By the time the final whistle blows at the Super Bowl on Feb. 13, there will be a loser on the field — and, if recent history is any guide, a few high-profile losers off the field as well.
A-list celebrities are increasingly prone to committing the reputational equivalent of a goal-line fumble as they squander their mystique or likeability in gratingly unfunny and sometimes downright embarrassing TV commercials.
Nowadays, the transition from stardom to shill-dom is quicker than ever. It has created a flood of ads — many of which debut each year on Super Sunday at a cost of millions of dollars per 30-second spot — that leverage and exploit the personas that made us fans of these entertainers to begin with.
This can give rise to the sour feeling that we’ve been played, as if the primary point of their performance careers all along was to land big endorsement deals. Obviously that’s not literally true, but the incessant spectacle of performers selling out and cashing in tends to make one a little peevish.
Is this an overly stuffy, get-off-my-lawn reaction to something that is now routine? Possibly. I’ll grant you that the very term “sellout” is quaint. There was a time when a certain stigma was attached to doing a TV commercial. If you were an A-lister, it could dent your cred and get you kicked out of the cool kids’ club. That time is long gone.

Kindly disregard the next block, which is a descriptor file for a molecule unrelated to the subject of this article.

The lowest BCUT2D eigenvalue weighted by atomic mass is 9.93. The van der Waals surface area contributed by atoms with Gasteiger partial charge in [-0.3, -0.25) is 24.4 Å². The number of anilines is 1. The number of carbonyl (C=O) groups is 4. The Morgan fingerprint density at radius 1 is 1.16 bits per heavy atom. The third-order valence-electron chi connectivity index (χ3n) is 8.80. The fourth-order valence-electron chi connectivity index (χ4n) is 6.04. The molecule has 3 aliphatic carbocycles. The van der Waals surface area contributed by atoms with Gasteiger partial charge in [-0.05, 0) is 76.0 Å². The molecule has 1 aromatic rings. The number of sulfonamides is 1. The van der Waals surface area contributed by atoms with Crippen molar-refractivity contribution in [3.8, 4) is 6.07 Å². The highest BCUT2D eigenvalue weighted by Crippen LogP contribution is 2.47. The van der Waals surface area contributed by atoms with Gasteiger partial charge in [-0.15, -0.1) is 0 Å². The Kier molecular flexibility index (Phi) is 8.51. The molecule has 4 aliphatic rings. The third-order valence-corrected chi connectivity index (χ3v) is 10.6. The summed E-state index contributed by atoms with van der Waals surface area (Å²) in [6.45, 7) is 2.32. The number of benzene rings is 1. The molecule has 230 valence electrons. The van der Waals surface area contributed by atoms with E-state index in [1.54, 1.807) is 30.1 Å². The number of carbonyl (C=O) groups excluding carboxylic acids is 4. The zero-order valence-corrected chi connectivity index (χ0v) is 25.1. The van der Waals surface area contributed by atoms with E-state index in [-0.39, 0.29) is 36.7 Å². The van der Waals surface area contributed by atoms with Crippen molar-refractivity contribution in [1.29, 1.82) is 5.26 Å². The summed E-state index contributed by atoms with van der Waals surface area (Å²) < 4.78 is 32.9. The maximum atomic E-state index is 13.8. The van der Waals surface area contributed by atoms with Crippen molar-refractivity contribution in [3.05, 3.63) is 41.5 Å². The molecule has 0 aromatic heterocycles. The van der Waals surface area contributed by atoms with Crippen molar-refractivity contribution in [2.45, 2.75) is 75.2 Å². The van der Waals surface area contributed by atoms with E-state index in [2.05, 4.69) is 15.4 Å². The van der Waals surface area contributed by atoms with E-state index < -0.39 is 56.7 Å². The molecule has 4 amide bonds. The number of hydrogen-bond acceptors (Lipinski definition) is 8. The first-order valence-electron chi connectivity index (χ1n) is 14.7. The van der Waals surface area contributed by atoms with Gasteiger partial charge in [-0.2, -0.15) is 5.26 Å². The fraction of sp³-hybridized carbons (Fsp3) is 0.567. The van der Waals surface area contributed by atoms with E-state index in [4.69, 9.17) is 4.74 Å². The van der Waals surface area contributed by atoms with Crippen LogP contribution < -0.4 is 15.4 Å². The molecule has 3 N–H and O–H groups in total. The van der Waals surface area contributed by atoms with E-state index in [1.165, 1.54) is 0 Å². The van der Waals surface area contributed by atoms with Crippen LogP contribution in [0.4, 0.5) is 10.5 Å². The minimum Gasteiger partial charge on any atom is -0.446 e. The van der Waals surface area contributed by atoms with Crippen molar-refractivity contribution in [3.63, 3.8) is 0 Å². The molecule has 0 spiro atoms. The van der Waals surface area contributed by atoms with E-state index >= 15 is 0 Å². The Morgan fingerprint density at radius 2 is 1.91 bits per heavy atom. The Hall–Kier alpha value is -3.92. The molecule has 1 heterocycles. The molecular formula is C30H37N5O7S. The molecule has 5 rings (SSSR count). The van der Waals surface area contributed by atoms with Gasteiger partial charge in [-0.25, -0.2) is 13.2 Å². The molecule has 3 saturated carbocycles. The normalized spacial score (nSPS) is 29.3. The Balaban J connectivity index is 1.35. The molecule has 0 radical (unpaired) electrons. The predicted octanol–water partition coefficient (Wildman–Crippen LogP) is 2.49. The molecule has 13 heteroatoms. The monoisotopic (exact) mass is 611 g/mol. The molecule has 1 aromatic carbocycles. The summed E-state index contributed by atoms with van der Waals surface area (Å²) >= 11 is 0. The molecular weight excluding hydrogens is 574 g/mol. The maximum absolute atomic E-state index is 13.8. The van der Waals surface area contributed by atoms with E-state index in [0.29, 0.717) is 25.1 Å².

Yet when a star I admire appears in a commercial I hate, it still creates a little blip of cognitive dissonance. And I don’t think I’m alone in this. One of the puzzles is the contradiction between the good choices of projects and roles they’ve made to forge successful careers, and the lack of discernment they sometimes show once commercial lucre beckons.
Take Kate McKinnon. I consider her to be among the most gifted comic performers of her generation, but what on earth is she going for in those Verizon commercials? You know, the ones where an overly amped-up McKinnon, attired in a red pantsuit and red high heels, blares that “everyone, everyone, everyone deserves better.” Yes indeed, Kate, and that includes you.